Sizzling Sex When There Are Kids In Your Bed

Photo by Amodiovalerio Verde

We have a family bed. Our bed has grown a bit over the past 9 years. We started with a King size bed. Then we added a child. We continued adding beds and children until our current arrangemet – a King+Queen+Twin with four kids, my husband, and myself. It’s not like that every night. Sometimes our older two children sleep in their bunk beds, either one in each bed or sharing the full bottom bunk. However lately, most nights include the entire family snuggled up in our room. It isn’t for everyone, but it works for us. Soon enough they won’t want to snuggle with us anymore or need a parent close. We are happy to provide them with a healthy secure attachment to provide the foundation for them to go off on their own.

Surprisingly, the question most people ask when they hear about family beds is about sex. I’ll admit that the first time someone broached the subject, I didn’t initially make the connection. Call me naive, if you like. Beds just don’t happen to equate sex to me. In my world, beds are for sleeping.
Don’t get me wrong. I’ve had plenty of sex in beds; beds just don’t happen to be THE place we head to for a little rendezvous. Frankly, if you looked at our sex life pre-kids, the bed still only held a small percentage of our frisky endeavors. So I’m always a bit mystified when someone thinks we don’t have sex because our kids sleep in our bed, not only because I don’t view beds as the sex spot, but also because, with four kids, it’s kind of obvious that yes, we do have sex.
I’m sure, years from now, our bed will start to see more action. When the kids are teenagers, staying up late and scrounging in the kitchen for snacks, we’ll need to curtail some of our amorous activities around the house. Even later, when we are enjoying our twilight years and find that certain places are hard on our hips or joints, we’ll make certain we have a nice big bed.
However, for now, it’s nice having all the kids tucked away in bed while the rest of the house is our playground. Early morning showers before the kids are up are steamy in all the right ways. When my husband walks in the kitchen in the afternoon, asking me to come help him put laundry on to wash, I know it’s a double score: some special time with him and my handsome husband doing laundry.
Having kids in our bed hasn’t diminished our love life. If anything, it has just ensured that we haven’t found a rut and that sex is just as sizzling as ever.

Symbiotic Sleep

Welcome to the Safe Cosleeping Blog Carnival

This post was written for inclusion in the Safe Cosleeping Blog Carnival hosted by Monkey Butt Junction . Our bloggers have written on so many different aspects of cosleeping. Please read to
the end to find a list of links to the other carnival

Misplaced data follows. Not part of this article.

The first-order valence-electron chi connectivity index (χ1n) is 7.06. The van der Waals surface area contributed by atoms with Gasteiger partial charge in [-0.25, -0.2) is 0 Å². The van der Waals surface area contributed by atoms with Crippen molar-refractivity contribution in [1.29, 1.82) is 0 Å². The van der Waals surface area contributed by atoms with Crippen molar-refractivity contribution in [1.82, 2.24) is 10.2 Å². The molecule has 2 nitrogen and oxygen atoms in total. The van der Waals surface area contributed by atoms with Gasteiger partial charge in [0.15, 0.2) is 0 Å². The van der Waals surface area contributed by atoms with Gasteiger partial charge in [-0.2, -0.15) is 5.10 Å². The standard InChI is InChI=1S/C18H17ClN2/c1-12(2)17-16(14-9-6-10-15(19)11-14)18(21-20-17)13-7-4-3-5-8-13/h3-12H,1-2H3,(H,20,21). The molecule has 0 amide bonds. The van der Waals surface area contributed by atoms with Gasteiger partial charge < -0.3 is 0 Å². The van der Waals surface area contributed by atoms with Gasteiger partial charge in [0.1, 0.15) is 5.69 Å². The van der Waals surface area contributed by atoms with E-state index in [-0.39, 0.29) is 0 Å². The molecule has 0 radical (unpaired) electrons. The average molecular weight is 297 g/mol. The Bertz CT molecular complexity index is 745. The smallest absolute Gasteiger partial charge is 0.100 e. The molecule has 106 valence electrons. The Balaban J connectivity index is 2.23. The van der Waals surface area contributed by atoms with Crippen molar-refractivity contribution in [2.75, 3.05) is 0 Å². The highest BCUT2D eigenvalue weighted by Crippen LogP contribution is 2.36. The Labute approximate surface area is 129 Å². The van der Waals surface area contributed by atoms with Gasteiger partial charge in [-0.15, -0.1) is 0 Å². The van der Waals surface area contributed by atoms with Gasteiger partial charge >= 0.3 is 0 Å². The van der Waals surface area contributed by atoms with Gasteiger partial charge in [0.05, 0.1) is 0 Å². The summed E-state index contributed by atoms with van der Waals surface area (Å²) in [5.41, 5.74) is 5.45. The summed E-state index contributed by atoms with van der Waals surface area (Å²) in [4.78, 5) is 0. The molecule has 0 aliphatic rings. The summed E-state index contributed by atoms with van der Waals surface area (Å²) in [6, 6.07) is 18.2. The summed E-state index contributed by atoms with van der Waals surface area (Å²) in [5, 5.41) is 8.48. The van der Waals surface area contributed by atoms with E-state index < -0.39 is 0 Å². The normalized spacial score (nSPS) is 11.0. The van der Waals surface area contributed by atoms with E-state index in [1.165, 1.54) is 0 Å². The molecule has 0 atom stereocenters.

Photo by Fabrizio Salvetti

For 9 months, we carry our children inside us. All of their needs are met by our bodies, and while many describe the relationship as being parasitic in nature, it is actually symbiotic. Mothers also benefit from pregnancy. Besides the joy of experiencing our children grow and move around inside, hormones associated with pregnancy lower a woman’s risk of certain cancers, such as ovarian and breast cancers. Of course, we are also ensuring that our genes are carried forward by future generations – the biological goal of every species.

This symbiotic relationship doesn’t end with birth, however. It continues with breastfeeding, which also lowers a woman’s risks of cancer and later onset of osteoporosis, while giving our children the best start in life. As one would expect, this symbiotic relationship we have with our children is not limited to working hours; it continues day and night.
While the environment has changed for certain cultures in the recent past, our biological need for a symbiotic relationship remains. The benefits of co-sleeping are well documented for both child and parents.
  • Better, more peaceful, sleep for everyone. The mention of better sleep with co-sleeping families usually focuses on thegreater ease of breastfeeding. When mother and child are next to one another, no one has to get up to go get the baby to nurse or bottle feed. However, there is a deeper reason for better sleep among co-sleeping families. Multiple individuals in close proximity will naturally synchronise with one another. Corresponding sleep cycles result in mothers who are in tune with their child, automatically sharing cycles without abruptly waking from amidst a deep sleep cycle.
  • Worldwide research shows a dramatic decrease in SIDS among children who sleep in close proximity with their parents. These children typically sleep on their backs or sides, lowering their risk of death. Increased CO2 levels stimulate breathing. 80% of the world cosleeps in some form; those countries where co-sleeping is the norm have the lowest (or nonexistent) SIDS rates, ensuring the survival of our genes.